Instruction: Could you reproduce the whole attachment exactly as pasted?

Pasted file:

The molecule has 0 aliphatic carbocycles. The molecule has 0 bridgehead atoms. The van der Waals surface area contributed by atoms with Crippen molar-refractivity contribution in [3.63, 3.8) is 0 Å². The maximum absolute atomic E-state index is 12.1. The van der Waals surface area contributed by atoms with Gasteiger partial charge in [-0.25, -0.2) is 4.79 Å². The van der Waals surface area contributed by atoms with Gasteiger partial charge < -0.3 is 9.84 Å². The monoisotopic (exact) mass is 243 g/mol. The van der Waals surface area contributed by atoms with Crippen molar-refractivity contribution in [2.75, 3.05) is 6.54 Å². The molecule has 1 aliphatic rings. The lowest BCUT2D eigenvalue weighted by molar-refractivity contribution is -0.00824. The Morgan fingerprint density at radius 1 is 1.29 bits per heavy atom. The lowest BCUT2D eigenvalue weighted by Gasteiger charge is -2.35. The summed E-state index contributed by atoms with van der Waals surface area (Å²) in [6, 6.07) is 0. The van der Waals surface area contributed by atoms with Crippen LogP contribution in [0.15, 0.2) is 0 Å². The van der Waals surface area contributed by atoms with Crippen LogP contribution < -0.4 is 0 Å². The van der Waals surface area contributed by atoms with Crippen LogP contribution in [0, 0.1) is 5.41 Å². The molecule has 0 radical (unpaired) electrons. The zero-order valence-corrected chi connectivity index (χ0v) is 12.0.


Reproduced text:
The molecule has 0 aliphatic carbocycles. The molecule has 0 bridgehead atoms. The van der Waals surface area contributed by atoms with Crippen molar-refractivity contribution in [3.63, 3.8) is 0 Å². The maximum absolute atomic E-state index is 12.1. The van der Waals surface area contributed by atoms with Gasteiger partial charge in [-0.25, -0.2) is 4.79 Å². The van der Waals surface area contributed by atoms with Gasteiger partial charge < -0.3 is 9.84 Å². The monoisotopic (exact) mass is 243 g/mol. The van der Waals surface area contributed by atoms with Crippen molar-refractivity contribution in [2.75, 3.05) is 6.54 Å². The molecule has 1 aliphatic rings. The lowest BCUT2D eigenvalue weighted by molar-refractivity contribution is -0.00824. The Morgan fingerprint density at radius 1 is 1.29 bits per heavy atom. The lowest BCUT2D eigenvalue weighted by Gasteiger charge is -2.35. The summed E-state index contributed by atoms with van der Waals surface area (Å²) in [6, 6.07) is 0. The van der Waals surface area contributed by atoms with Crippen LogP contribution in [0.15, 0.2) is 0 Å². The van der Waals surface area contributed by atoms with Crippen LogP contribution < -0.4 is 0 Å². The van der Waals surface area contributed by atoms with Crippen LogP contribution in [0, 0.1) is 5.41 Å². The molecule has 0 radical (unpaired) electrons. The zero-order valence-corrected chi connectivity index (χ0v) is 12.0.